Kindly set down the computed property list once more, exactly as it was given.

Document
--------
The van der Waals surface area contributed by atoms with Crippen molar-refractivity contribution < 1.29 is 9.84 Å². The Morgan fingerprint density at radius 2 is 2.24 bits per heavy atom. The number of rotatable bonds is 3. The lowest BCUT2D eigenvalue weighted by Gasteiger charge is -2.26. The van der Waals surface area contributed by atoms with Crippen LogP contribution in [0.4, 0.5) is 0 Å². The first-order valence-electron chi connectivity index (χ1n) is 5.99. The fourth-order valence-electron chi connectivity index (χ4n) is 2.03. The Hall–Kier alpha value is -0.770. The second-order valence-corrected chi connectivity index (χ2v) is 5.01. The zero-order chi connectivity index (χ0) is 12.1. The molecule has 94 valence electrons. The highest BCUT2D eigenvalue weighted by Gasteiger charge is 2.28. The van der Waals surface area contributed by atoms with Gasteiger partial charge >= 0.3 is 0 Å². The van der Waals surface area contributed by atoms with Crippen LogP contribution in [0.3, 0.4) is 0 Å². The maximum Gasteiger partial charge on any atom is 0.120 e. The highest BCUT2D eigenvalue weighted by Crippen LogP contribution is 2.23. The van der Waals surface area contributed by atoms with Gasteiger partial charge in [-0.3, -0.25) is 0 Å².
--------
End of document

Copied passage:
The van der Waals surface area contributed by atoms with Crippen molar-refractivity contribution < 1.29 is 9.84 Å². The Morgan fingerprint density at radius 2 is 2.24 bits per heavy atom. The number of rotatable bonds is 3. The lowest BCUT2D eigenvalue weighted by Gasteiger charge is -2.26. The van der Waals surface area contributed by atoms with Crippen LogP contribution in [0.4, 0.5) is 0 Å². The first-order valence-electron chi connectivity index (χ1n) is 5.99. The fourth-order valence-electron chi connectivity index (χ4n) is 2.03. The Hall–Kier alpha value is -0.770. The second-order valence-corrected chi connectivity index (χ2v) is 5.01. The zero-order chi connectivity index (χ0) is 12.1. The molecule has 94 valence electrons. The highest BCUT2D eigenvalue weighted by Gasteiger charge is 2.28. The van der Waals surface area contributed by atoms with Gasteiger partial charge >= 0.3 is 0 Å². The van der Waals surface area contributed by atoms with Crippen LogP contribution in [0.3, 0.4) is 0 Å². The maximum Gasteiger partial charge on any atom is 0.120 e. The highest BCUT2D eigenvalue weighted by Crippen LogP contribution is 2.23. The van der Waals surface area contributed by atoms with Gasteiger partial charge in [-0.3, -0.25) is 0 Å².